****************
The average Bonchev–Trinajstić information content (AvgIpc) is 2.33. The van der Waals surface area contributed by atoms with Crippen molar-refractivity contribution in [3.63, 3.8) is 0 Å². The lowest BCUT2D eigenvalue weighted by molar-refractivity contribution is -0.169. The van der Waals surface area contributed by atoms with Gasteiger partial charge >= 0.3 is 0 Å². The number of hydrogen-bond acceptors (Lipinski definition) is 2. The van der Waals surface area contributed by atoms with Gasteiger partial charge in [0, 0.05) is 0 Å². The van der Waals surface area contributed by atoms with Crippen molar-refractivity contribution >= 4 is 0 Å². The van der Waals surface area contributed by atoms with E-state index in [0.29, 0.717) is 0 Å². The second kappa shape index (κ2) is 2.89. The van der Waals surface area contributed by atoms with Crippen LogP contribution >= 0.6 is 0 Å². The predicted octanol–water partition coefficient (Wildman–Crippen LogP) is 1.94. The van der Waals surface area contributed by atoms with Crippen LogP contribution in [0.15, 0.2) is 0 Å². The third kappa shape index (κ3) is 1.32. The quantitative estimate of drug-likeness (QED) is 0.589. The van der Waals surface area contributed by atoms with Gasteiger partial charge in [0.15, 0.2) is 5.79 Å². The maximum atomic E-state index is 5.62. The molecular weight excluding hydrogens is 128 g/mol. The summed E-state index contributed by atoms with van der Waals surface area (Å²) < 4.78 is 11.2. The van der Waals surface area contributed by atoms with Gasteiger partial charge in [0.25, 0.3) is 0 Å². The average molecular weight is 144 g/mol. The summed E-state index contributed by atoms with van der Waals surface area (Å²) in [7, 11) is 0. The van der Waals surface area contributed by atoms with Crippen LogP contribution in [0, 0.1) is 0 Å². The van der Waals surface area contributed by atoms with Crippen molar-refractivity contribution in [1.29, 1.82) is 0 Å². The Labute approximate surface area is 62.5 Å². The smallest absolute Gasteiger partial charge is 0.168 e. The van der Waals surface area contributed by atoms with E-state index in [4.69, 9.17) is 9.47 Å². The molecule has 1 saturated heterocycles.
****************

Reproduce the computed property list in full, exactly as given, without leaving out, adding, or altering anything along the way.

The average Bonchev–Trinajstić information content (AvgIpc) is 2.33. The van der Waals surface area contributed by atoms with Crippen molar-refractivity contribution in [3.63, 3.8) is 0 Å². The lowest BCUT2D eigenvalue weighted by molar-refractivity contribution is -0.169. The van der Waals surface area contributed by atoms with Gasteiger partial charge >= 0.3 is 0 Å². The number of hydrogen-bond acceptors (Lipinski definition) is 2. The van der Waals surface area contributed by atoms with Gasteiger partial charge in [0, 0.05) is 0 Å². The van der Waals surface area contributed by atoms with Crippen molar-refractivity contribution >= 4 is 0 Å². The van der Waals surface area contributed by atoms with E-state index in [0.29, 0.717) is 0 Å². The second kappa shape index (κ2) is 2.89. The van der Waals surface area contributed by atoms with Crippen LogP contribution >= 0.6 is 0 Å². The predicted octanol–water partition coefficient (Wildman–Crippen LogP) is 1.94. The van der Waals surface area contributed by atoms with Crippen LogP contribution in [0.15, 0.2) is 0 Å². The third kappa shape index (κ3) is 1.32. The quantitative estimate of drug-likeness (QED) is 0.589. The van der Waals surface area contributed by atoms with Gasteiger partial charge in [0.15, 0.2) is 5.79 Å². The maximum atomic E-state index is 5.62. The molecular weight excluding hydrogens is 128 g/mol. The summed E-state index contributed by atoms with van der Waals surface area (Å²) < 4.78 is 11.2. The van der Waals surface area contributed by atoms with Gasteiger partial charge in [0.25, 0.3) is 0 Å². The average molecular weight is 144 g/mol. The summed E-state index contributed by atoms with van der Waals surface area (Å²) in [7, 11) is 0. The van der Waals surface area contributed by atoms with Crippen LogP contribution in [0, 0.1) is 0 Å². The van der Waals surface area contributed by atoms with Crippen molar-refractivity contribution in [1.29, 1.82) is 0 Å². The Labute approximate surface area is 62.5 Å². The smallest absolute Gasteiger partial charge is 0.168 e. The van der Waals surface area contributed by atoms with E-state index in [4.69, 9.17) is 9.47 Å². The molecule has 1 saturated heterocycles.